Benedict Cumberbatch Would Fight 'To The Death' For Gay Rights, Religious Freedom

Actor Benedict Cumberbatch says he would fight "to the death" against radical, homophobic intolerance.

Cumberbatch appears on the cover of Out magazine's November 2014 issue. In an interview with the publication, he chats about things like boarding school experimentation and homoerotic "Sherlock Holmes" fan fiction, but he gets serious when discussing anti-gay religious beliefs around the globe.

“People are being beheaded in countries right now because of their beliefs or sexual orientations," Cumberbatch told Out. "It’s terrifying. It’s medieval — a beheading! I’d take up arms against someone who was telling me I had to believe in what they believed or they would kill me. I would fight them. I would fight them to the death. And, I believe, the older you get, you have to have an idea of what’s right or wrong. You can’t have unilateral tolerance. You have to have a point where you go, ‘Well, religious fundamentalism is wrong.'"

The actor delved into a world of intolerance for his role in "The Imitation Game." The 38-year-old plays gay computer genius Alan Turing in the film, which is already generating Oscar buzz. Turing was prosecuted for homosexuality in 1952 and chose hormone treatment over jail time. He ultimately committed suicide in 1954.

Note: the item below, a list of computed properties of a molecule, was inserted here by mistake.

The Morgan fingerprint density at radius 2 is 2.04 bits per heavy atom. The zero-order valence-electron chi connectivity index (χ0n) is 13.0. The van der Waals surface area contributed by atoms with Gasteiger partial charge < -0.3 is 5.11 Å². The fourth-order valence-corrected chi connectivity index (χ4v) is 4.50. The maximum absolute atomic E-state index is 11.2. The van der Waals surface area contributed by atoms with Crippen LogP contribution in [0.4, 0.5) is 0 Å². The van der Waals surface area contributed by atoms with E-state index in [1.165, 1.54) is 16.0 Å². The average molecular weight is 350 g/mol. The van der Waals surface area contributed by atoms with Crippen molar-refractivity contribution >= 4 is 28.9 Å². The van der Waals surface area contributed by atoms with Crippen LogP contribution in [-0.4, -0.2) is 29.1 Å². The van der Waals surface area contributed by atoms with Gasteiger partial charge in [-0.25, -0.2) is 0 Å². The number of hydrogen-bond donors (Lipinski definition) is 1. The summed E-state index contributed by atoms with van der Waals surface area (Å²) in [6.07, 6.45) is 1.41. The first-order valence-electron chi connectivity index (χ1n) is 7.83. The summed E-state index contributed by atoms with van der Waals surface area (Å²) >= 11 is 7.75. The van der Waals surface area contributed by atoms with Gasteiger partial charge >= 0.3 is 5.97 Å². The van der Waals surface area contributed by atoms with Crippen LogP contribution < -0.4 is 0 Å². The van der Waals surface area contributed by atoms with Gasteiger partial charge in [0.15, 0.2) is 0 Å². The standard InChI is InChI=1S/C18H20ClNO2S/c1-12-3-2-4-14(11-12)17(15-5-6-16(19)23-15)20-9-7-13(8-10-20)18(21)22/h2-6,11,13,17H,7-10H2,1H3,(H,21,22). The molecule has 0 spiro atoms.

"Often, as an actor, you draw on your own experience or memories, but I really didn't have to here," Cumberbatch told Glenn Sumi in an interview for the Toronto International Film Festival. "He got under my skin. It was just so pitiful. Imagining the physical weakness, the vulnerability, the exhaustion, how the hormones affected his emotional state ... It was all ungovernable."

Cumberbatch also acknowledges that prejudices still exist in Hollywood.

“I think if you’re going to sell yourself as a leading man in Hollywood to say ‘I’m gay,’ sadly, is still a huge obstacle," he told Out. "We all know actors who are [gay] who don’t want to talk about it or bring it up, or who deny it. I don’t really know what they do to deal with it. Human rights movements and sexual and gay rights movements have made huge social progress in the last 40 years, without a doubt, but there’s a lot more work to be done.”

"The Imitation Game" hits theaters Nov. 21.




Benedict Cumberbatch for Out Magazine